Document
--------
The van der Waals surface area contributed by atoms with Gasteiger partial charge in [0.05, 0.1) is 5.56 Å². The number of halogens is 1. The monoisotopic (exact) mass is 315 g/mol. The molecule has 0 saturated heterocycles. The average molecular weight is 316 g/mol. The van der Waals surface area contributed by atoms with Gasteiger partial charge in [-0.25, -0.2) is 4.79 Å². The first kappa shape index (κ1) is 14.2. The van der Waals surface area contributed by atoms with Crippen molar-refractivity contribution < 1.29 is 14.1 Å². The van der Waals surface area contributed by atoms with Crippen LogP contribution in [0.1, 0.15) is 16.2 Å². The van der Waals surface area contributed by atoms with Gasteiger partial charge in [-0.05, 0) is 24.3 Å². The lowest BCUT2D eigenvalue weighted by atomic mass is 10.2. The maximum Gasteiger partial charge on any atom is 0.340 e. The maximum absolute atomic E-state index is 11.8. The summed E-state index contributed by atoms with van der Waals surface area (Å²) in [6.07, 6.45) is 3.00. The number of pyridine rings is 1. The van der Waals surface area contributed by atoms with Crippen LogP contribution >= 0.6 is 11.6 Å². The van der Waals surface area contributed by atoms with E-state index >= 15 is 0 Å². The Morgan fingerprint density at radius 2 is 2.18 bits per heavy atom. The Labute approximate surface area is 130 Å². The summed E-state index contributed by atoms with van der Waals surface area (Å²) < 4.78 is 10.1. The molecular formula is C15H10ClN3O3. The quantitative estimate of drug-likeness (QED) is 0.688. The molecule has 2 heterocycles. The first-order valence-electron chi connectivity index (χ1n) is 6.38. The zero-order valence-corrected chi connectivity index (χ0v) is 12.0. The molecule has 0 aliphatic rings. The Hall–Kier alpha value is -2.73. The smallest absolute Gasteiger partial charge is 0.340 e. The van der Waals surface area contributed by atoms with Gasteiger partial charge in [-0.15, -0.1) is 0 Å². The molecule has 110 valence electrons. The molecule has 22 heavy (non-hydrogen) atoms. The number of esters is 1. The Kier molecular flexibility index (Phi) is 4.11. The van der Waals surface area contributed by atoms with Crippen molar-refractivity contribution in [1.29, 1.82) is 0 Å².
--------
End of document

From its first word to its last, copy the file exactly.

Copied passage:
The van der Waals surface area contributed by atoms with Gasteiger partial charge in [0.05, 0.1) is 5.56 Å². The number of halogens is 1. The monoisotopic (exact) mass is 315 g/mol. The molecule has 0 saturated heterocycles. The average molecular weight is 316 g/mol. The van der Waals surface area contributed by atoms with Gasteiger partial charge in [-0.25, -0.2) is 4.79 Å². The first kappa shape index (κ1) is 14.2. The van der Waals surface area contributed by atoms with Crippen molar-refractivity contribution < 1.29 is 14.1 Å². The van der Waals surface area contributed by atoms with Crippen LogP contribution in [0.1, 0.15) is 16.2 Å². The van der Waals surface area contributed by atoms with Gasteiger partial charge in [-0.05, 0) is 24.3 Å². The lowest BCUT2D eigenvalue weighted by atomic mass is 10.2. The maximum Gasteiger partial charge on any atom is 0.340 e. The maximum absolute atomic E-state index is 11.8. The summed E-state index contributed by atoms with van der Waals surface area (Å²) in [6.07, 6.45) is 3.00. The number of pyridine rings is 1. The van der Waals surface area contributed by atoms with Crippen LogP contribution >= 0.6 is 11.6 Å². The van der Waals surface area contributed by atoms with E-state index >= 15 is 0 Å². The Morgan fingerprint density at radius 2 is 2.18 bits per heavy atom. The Labute approximate surface area is 130 Å². The summed E-state index contributed by atoms with van der Waals surface area (Å²) < 4.78 is 10.1. The molecular formula is C15H10ClN3O3. The quantitative estimate of drug-likeness (QED) is 0.688. The molecule has 2 heterocycles. The first-order valence-electron chi connectivity index (χ1n) is 6.38. The zero-order valence-corrected chi connectivity index (χ0v) is 12.0. The molecule has 0 aliphatic rings. The Hall–Kier alpha value is -2.73. The smallest absolute Gasteiger partial charge is 0.340 e. The van der Waals surface area contributed by atoms with Gasteiger partial charge in [-0.15, -0.1) is 0 Å². The molecule has 110 valence electrons. The molecule has 22 heavy (non-hydrogen) atoms. The number of esters is 1. The Kier molecular flexibility index (Phi) is 4.11. The van der Waals surface area contributed by atoms with Crippen molar-refractivity contribution in [1.29, 1.82) is 0 Å².